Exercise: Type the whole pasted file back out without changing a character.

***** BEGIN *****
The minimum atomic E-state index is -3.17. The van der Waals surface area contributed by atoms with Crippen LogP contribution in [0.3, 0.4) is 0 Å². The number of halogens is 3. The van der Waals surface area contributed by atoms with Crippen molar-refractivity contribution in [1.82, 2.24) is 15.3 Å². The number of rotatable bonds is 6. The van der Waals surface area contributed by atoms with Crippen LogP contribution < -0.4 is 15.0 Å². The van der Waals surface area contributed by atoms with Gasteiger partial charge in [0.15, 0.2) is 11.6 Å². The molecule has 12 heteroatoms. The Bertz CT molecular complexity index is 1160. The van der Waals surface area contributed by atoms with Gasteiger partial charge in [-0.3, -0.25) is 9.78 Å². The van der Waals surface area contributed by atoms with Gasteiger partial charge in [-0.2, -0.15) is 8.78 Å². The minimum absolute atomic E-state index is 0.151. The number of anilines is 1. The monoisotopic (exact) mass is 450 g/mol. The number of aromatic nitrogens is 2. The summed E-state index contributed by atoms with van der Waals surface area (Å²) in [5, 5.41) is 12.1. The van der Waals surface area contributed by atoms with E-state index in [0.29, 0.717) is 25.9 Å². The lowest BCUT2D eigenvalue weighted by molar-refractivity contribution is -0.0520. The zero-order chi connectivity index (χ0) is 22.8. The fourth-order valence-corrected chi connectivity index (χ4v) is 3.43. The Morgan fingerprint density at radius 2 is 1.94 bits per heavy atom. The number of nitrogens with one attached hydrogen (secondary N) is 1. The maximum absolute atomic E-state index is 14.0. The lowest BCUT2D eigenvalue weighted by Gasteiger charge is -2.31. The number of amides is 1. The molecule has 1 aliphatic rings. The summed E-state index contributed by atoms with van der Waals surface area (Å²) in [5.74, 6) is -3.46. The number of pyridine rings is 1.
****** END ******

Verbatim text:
The minimum atomic E-state index is -3.17. The van der Waals surface area contributed by atoms with Crippen LogP contribution in [0.3, 0.4) is 0 Å². The number of halogens is 3. The van der Waals surface area contributed by atoms with Crippen molar-refractivity contribution in [1.82, 2.24) is 15.3 Å². The number of rotatable bonds is 6. The van der Waals surface area contributed by atoms with Crippen LogP contribution < -0.4 is 15.0 Å². The van der Waals surface area contributed by atoms with Gasteiger partial charge in [0.15, 0.2) is 11.6 Å². The molecule has 12 heteroatoms. The Bertz CT molecular complexity index is 1160. The van der Waals surface area contributed by atoms with Gasteiger partial charge in [-0.3, -0.25) is 9.78 Å². The van der Waals surface area contributed by atoms with Gasteiger partial charge in [-0.2, -0.15) is 8.78 Å². The minimum absolute atomic E-state index is 0.151. The number of anilines is 1. The monoisotopic (exact) mass is 450 g/mol. The number of aromatic nitrogens is 2. The summed E-state index contributed by atoms with van der Waals surface area (Å²) in [5, 5.41) is 12.1. The van der Waals surface area contributed by atoms with E-state index in [0.29, 0.717) is 25.9 Å². The lowest BCUT2D eigenvalue weighted by molar-refractivity contribution is -0.0520. The zero-order chi connectivity index (χ0) is 22.8. The fourth-order valence-corrected chi connectivity index (χ4v) is 3.43. The Morgan fingerprint density at radius 2 is 1.94 bits per heavy atom. The number of nitrogens with one attached hydrogen (secondary N) is 1. The maximum absolute atomic E-state index is 14.0. The lowest BCUT2D eigenvalue weighted by Gasteiger charge is -2.31. The number of amides is 1. The molecule has 1 aliphatic rings. The summed E-state index contributed by atoms with van der Waals surface area (Å²) in [5.74, 6) is -3.46. The number of pyridine rings is 1.